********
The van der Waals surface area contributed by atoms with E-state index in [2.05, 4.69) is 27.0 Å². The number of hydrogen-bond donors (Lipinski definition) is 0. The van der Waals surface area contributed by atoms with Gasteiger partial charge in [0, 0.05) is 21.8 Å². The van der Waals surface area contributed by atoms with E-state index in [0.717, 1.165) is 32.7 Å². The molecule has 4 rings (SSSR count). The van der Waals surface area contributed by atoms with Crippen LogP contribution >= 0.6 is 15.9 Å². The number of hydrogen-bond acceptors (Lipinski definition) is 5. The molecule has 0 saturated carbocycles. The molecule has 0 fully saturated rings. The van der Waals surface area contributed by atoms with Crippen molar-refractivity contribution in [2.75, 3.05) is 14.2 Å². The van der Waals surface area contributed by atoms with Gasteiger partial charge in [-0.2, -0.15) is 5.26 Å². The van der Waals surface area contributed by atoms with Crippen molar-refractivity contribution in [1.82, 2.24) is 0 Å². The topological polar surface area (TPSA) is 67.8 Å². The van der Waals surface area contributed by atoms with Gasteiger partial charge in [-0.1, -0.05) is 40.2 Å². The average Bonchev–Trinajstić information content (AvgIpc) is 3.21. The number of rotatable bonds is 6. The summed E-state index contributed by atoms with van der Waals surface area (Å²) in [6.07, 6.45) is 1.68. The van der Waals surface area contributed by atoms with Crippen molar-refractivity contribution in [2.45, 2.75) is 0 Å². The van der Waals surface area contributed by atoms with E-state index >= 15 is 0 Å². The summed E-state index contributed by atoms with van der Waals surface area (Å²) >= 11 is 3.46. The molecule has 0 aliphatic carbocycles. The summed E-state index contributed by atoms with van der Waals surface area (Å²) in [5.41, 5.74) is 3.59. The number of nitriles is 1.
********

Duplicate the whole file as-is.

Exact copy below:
The van der Waals surface area contributed by atoms with E-state index in [2.05, 4.69) is 27.0 Å². The number of hydrogen-bond donors (Lipinski definition) is 0. The van der Waals surface area contributed by atoms with Gasteiger partial charge in [0, 0.05) is 21.8 Å². The van der Waals surface area contributed by atoms with E-state index in [0.717, 1.165) is 32.7 Å². The molecule has 4 rings (SSSR count). The van der Waals surface area contributed by atoms with Crippen LogP contribution >= 0.6 is 15.9 Å². The number of hydrogen-bond acceptors (Lipinski definition) is 5. The molecule has 0 saturated carbocycles. The molecule has 0 fully saturated rings. The van der Waals surface area contributed by atoms with Crippen molar-refractivity contribution in [2.75, 3.05) is 14.2 Å². The van der Waals surface area contributed by atoms with Gasteiger partial charge in [-0.2, -0.15) is 5.26 Å². The van der Waals surface area contributed by atoms with Crippen molar-refractivity contribution in [1.82, 2.24) is 0 Å². The topological polar surface area (TPSA) is 67.8 Å². The van der Waals surface area contributed by atoms with Gasteiger partial charge in [-0.1, -0.05) is 40.2 Å². The average Bonchev–Trinajstić information content (AvgIpc) is 3.21. The number of rotatable bonds is 6. The summed E-state index contributed by atoms with van der Waals surface area (Å²) in [6.07, 6.45) is 1.68. The van der Waals surface area contributed by atoms with Crippen molar-refractivity contribution in [2.45, 2.75) is 0 Å². The van der Waals surface area contributed by atoms with E-state index >= 15 is 0 Å². The summed E-state index contributed by atoms with van der Waals surface area (Å²) >= 11 is 3.46. The molecule has 0 aliphatic carbocycles. The summed E-state index contributed by atoms with van der Waals surface area (Å²) in [5.41, 5.74) is 3.59. The number of nitriles is 1.